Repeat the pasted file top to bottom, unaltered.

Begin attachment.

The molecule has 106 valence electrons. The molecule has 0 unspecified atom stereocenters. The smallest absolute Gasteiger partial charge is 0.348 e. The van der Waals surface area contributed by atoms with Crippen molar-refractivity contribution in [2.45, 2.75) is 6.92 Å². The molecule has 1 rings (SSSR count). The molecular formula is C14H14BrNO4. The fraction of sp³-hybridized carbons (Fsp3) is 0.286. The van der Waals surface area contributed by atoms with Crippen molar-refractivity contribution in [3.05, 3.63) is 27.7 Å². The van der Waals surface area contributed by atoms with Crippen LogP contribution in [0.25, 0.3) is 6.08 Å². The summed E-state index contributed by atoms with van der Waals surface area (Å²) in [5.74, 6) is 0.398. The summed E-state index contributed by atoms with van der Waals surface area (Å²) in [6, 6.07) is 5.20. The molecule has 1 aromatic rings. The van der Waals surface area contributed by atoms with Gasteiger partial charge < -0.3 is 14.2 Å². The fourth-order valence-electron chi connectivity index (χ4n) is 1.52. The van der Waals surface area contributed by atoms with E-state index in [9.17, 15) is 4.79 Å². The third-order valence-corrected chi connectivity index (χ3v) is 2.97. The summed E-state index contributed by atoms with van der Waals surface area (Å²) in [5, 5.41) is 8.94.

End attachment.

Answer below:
The molecule has 106 valence electrons. The molecule has 0 unspecified atom stereocenters. The smallest absolute Gasteiger partial charge is 0.348 e. The van der Waals surface area contributed by atoms with Crippen molar-refractivity contribution in [2.45, 2.75) is 6.92 Å². The molecule has 1 rings (SSSR count). The molecular formula is C14H14BrNO4. The fraction of sp³-hybridized carbons (Fsp3) is 0.286. The van der Waals surface area contributed by atoms with Crippen molar-refractivity contribution in [3.05, 3.63) is 27.7 Å². The van der Waals surface area contributed by atoms with Crippen LogP contribution in [0.25, 0.3) is 6.08 Å². The summed E-state index contributed by atoms with van der Waals surface area (Å²) in [5.74, 6) is 0.398. The summed E-state index contributed by atoms with van der Waals surface area (Å²) in [6, 6.07) is 5.20. The molecule has 1 aromatic rings. The van der Waals surface area contributed by atoms with Gasteiger partial charge < -0.3 is 14.2 Å². The fourth-order valence-electron chi connectivity index (χ4n) is 1.52. The van der Waals surface area contributed by atoms with E-state index in [9.17, 15) is 4.79 Å². The third-order valence-corrected chi connectivity index (χ3v) is 2.97. The summed E-state index contributed by atoms with van der Waals surface area (Å²) in [5, 5.41) is 8.94.